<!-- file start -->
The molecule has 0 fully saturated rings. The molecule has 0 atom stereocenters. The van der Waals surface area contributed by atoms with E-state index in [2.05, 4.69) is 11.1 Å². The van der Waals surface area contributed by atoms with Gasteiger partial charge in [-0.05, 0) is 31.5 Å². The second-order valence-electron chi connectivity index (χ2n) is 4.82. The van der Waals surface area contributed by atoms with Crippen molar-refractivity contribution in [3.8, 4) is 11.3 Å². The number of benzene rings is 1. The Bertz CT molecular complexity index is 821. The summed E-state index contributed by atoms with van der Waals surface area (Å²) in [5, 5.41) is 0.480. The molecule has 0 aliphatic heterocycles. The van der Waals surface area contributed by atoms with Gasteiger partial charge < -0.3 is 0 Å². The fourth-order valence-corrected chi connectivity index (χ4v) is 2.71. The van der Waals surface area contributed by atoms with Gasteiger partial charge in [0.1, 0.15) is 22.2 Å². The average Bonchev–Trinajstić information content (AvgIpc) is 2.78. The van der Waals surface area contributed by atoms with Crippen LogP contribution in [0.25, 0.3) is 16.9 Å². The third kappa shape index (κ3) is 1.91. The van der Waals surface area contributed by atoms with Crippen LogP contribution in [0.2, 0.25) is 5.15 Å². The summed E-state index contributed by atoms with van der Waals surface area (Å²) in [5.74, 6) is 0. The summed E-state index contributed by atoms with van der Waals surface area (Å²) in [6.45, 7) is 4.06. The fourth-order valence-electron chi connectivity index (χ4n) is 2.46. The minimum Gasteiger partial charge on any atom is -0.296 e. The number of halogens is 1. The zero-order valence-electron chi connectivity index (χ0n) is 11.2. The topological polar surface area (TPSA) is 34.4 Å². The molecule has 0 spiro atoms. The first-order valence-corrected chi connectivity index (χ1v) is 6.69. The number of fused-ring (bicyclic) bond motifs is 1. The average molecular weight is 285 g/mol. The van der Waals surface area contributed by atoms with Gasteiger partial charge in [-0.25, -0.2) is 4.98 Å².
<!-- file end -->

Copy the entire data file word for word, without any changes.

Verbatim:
The molecule has 0 fully saturated rings. The molecule has 0 atom stereocenters. The van der Waals surface area contributed by atoms with E-state index in [2.05, 4.69) is 11.1 Å². The van der Waals surface area contributed by atoms with Gasteiger partial charge in [-0.05, 0) is 31.5 Å². The second-order valence-electron chi connectivity index (χ2n) is 4.82. The van der Waals surface area contributed by atoms with Crippen molar-refractivity contribution in [3.8, 4) is 11.3 Å². The number of benzene rings is 1. The Bertz CT molecular complexity index is 821. The summed E-state index contributed by atoms with van der Waals surface area (Å²) in [5, 5.41) is 0.480. The molecule has 0 aliphatic heterocycles. The van der Waals surface area contributed by atoms with Gasteiger partial charge < -0.3 is 0 Å². The fourth-order valence-corrected chi connectivity index (χ4v) is 2.71. The van der Waals surface area contributed by atoms with Gasteiger partial charge in [0.1, 0.15) is 22.2 Å². The average Bonchev–Trinajstić information content (AvgIpc) is 2.78. The van der Waals surface area contributed by atoms with Crippen LogP contribution in [0.25, 0.3) is 16.9 Å². The third kappa shape index (κ3) is 1.91. The van der Waals surface area contributed by atoms with Crippen LogP contribution in [0.2, 0.25) is 5.15 Å². The summed E-state index contributed by atoms with van der Waals surface area (Å²) in [5.74, 6) is 0. The summed E-state index contributed by atoms with van der Waals surface area (Å²) in [6.45, 7) is 4.06. The fourth-order valence-electron chi connectivity index (χ4n) is 2.46. The minimum Gasteiger partial charge on any atom is -0.296 e. The number of halogens is 1. The zero-order valence-electron chi connectivity index (χ0n) is 11.2. The topological polar surface area (TPSA) is 34.4 Å². The molecule has 0 spiro atoms. The first-order valence-corrected chi connectivity index (χ1v) is 6.69. The number of fused-ring (bicyclic) bond motifs is 1. The average molecular weight is 285 g/mol. The van der Waals surface area contributed by atoms with Gasteiger partial charge in [-0.25, -0.2) is 4.98 Å².